Rohit's Realm - July 2008

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July 06, 2008

Vindication at Long Last

Almost two years ago, I wrote an impassioned article about the deplorable condition of the roads in San Francisco, Calif., imploring the incompetent many charged with the city's upkeep to do something—anything—about it. When nothing became of my cries for help (as nothing should, considering the trivial and marginalized existence that I lead), the disaffected boys of 1524 released the San Francisco Platform to rectify the gross injustices that faced our venerable city. The first priority was to pave the roads (assholes), followed closely by flushing the 'Loin clean of the failed human beings that currently inhabit it (Taking Back the 'Loin), and privatizing the much-hated MUNI system (of which, more here and here).

Though our mayoral challenge imploded in a tepid burst of complacence and unplanned life events (no, no one impregnated anyone; both G-Unit and I moved across the country to go to graduate school), at long last, we have found vindication for all the blood, sweat, and tears that we expended. As P-Diddy pointed out today, our fight has not been in vain. The roads in SF are finally being paved!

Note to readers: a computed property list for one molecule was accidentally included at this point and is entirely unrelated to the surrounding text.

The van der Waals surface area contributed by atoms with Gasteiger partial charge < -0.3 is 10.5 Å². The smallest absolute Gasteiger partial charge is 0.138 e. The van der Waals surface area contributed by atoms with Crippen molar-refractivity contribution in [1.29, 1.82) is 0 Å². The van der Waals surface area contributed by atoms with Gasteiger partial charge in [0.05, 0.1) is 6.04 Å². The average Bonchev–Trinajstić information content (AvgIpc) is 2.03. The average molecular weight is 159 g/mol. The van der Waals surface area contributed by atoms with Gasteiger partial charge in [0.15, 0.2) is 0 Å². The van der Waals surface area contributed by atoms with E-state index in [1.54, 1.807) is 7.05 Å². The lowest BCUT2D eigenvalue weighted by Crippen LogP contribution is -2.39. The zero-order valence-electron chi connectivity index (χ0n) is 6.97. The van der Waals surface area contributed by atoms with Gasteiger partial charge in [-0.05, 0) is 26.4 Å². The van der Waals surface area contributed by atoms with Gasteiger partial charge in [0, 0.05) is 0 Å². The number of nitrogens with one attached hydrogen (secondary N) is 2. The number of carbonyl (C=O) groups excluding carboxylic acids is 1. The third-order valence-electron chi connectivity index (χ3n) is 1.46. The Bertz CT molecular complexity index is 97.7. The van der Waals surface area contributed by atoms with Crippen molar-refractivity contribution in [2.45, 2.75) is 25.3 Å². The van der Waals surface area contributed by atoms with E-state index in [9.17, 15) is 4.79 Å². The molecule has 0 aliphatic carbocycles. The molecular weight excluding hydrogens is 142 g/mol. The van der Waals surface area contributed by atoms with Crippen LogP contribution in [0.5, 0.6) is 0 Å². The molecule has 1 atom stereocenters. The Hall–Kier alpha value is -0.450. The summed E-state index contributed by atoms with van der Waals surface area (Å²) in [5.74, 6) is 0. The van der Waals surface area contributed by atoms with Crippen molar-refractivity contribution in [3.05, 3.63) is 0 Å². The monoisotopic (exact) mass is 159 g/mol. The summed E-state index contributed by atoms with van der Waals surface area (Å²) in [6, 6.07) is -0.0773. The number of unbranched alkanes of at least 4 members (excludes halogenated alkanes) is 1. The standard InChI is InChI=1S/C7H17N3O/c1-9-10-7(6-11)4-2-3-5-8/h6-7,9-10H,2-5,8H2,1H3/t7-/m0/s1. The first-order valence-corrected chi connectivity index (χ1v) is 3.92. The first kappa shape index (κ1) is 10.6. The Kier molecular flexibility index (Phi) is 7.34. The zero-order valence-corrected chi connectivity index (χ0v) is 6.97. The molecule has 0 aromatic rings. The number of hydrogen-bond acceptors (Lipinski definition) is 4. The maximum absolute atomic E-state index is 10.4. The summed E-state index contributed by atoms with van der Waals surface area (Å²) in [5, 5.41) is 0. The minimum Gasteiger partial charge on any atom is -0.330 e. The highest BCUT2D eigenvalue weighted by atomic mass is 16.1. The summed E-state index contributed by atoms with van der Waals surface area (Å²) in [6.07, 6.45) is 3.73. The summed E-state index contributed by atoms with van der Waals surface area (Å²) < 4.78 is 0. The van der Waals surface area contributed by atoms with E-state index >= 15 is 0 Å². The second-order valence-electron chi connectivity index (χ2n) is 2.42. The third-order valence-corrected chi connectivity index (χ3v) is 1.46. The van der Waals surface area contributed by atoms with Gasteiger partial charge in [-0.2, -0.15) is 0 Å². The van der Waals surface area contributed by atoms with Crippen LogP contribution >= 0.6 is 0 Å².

July 07, 2008

Double the Tax Break, Double the Fun

The Wall Street Journal today reports on the 2008 U.S. presidential candidates' economic plans (subscription required). I could probably attempt to say something substantive about these plans, I suppose, but let's be real: given my worthless existence, chances that I add value to anyone's life by my verbose and futile pontification are so low as to not warrant such an endeavor. Instead, I will focus on a specific quote from the article, viz., Mr. McCain's plans include doubling the child tax deduction from $3,500 to $7,000 'for every dependent.'

July 11, 2008

If You Can't Beat 'Em . . .

HFK recently pointed out that it was rather surprising that my shared items were regularly appearing in his reader given that I had excoriated the feature only months before with characteristic vitriol and bitterness. Admittedly, this is quite an about-face. To whom or what do we attribute this nontrivial change of heart?

July 12, 2008

The Jungle

Since arriving in New York some four weeks ago, I have often heard the lament that Manhattan has lost its soul in the past ten years, becoming in the process some sort of amusement park for tourists and the nouveau riche (those woe-begotten hedgefund-managing speculators). Indeed, it seems to be the gripe du jour amongst New Yorkers new and old alike. The veracity of such sentiments I cannot confirm, for this is the first time I have spent any time in the Big Apple, but if the soul of which they speak has migrated to Williamsburg, I fret that it all might be a farce—and a fedora-laden ironic one at that. What I can attest to, however, is that at least in some parts of New York City, the amusement park complaint is by no means misplaced, as my first—and hopefully, last—foray into the Jungle last night made all too clear.

July 19, 2008

Reflections on Life, Law, and the UNIX Command Line